The “Bad News” in the Gospel

directions 2I’m doing some research into a possible third non-fiction title to come out somewhere down the road, and I have a couple questions.

Recently, in some small group curriculum that my wife and I participate in, there was this quote; “The Gospel consists of both good news and bad news. The gospel becomes active in a person’s life when there is a response to it.” Examples given were drawn from John 3:16 and Romans 6:23.  My questions is this: Is there really bad news in the “good news” of God through Christ? And further, should there be? Why, or why not?

6 thoughts on “The “Bad News” in the Gospel”

  1. When companies market a product they will use one of two ways to do it. They will either tell you how much good the product will do for you or they will tell you about the bad thing(s) that might happen if you don’t get it. Like toothpaste for example – an advertisement might focus on how it will freshen your breath and whiten your teeth or another advertisement might talk about preventing gum disease. So I think maybe there is always a good news/bad news way of looking at things.

    When I think of Jesus coming to earth to die and rise again so that we could be the righteousness of God, to me it’s all good news. There may be a bad consequence for any that refuse to believe in him, but I can’t imagine why anyone would not believe after they have heard the good news. So that’s just my point of view – many people think about the consequences of not believing and it drives them to want to save people. An example might be William Booth. He started the Salvation Army because he felt that Christians needed to actively reach out and pull in the lost that were being swept away. So I can’t fault him for that. His vision and compassion has done a lot to help people.

    I guess that I just go back to the idea of love and fear and using one or the other to communicate about Jesus and for me “perfect love casts out fear” so i choose love.

  2. As a non-believer, I mostly see the gospel as bad news. The opening premise of the gospel is that all of humanity is flawed in some deep-seated way that we can’t resolve on our own. I find that problematic right out the gate.

    Next, the “solution” to that “problem” is human (and deity?) sacrifice.

    Then, the sacrifice itself isn’t enough, because most versions of Christianity maintain that people have a part to play to make it work, either through faith alone or through faith and works. Either way, this creates an in-group/out-group dynamic which can lead to its own problems.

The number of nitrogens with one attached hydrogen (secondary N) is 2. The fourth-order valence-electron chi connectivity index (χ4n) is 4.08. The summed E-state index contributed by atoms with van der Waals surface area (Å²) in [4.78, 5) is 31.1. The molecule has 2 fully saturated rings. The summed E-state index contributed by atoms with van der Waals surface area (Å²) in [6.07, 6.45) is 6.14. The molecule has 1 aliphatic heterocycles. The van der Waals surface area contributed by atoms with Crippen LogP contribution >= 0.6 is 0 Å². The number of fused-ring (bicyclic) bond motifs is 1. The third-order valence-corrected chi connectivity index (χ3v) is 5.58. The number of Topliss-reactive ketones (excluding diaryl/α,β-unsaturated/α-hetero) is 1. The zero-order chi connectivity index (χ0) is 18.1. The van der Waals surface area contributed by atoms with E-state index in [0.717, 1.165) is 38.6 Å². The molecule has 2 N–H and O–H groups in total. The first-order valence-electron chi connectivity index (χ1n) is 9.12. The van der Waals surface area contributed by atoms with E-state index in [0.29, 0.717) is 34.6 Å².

Finally, as Russ mentioned, you have whatever punishment awaits those who aren’t convinced. Christians disagree over what this punishment is, how long it might last, and whether or not there’s actually a punishment at all. However, I just finished reading Francis Chan’s book Erasing Hell, which is kind of an answer to Rob Bell’s Love Wins. Despite the title, Chan’s book argues that the concept of a literal Hell is definitely biblical — I think he makes a really strong case. Worth reading.

    To me, the gospel is not just the part about Jesus providing an avenue of salvation. The gospel includes the whole system: God’s displeasure with his creation, the unrealistic standards that he created, the horrifying and despicable punishment that he devised for everyone, and the barbaric nature of his method of salvation.

    To be clear for anyone who’s reading this and doesn’t know me: I’m not saying all this because I’m angry or because I simply don’t like it. I’m saying this because I simply don’t believe the claims of Christianity, and to me, these points illustrate the irrationality of the gospel.

    Anyway, I think this would be a really interesting topic for you to cover, Kent! I look forward to reading your thoughts on it. And I hope you’re doing well!

    1. As always, Nate, your input and views are always welcome here. I appreciate your point of view and you’ve given me a few details to think on and reason through. Although I’m a huge fan of Chan’s “Crazy Love” book, I read his Erasing Hell a few years ago and I’ve lately been struggling with some of his conclusions (as I’ve touched on in exchanges with Arch in the past). On the homefront, we’re doing well here on the Northwest side, but the rain can stop aaaannnyy time.

      1. I wish it would come down here! It’s been dry here for quite a while. Watching a kids’ soccer game right now is like sitting in dust storm. 😦

        Anyway, that’s cool that you’ve also read Erasing Hell. I’ll shoot you an email about it soon, because I’d love to hear your thoughts on it. Take care, brother!

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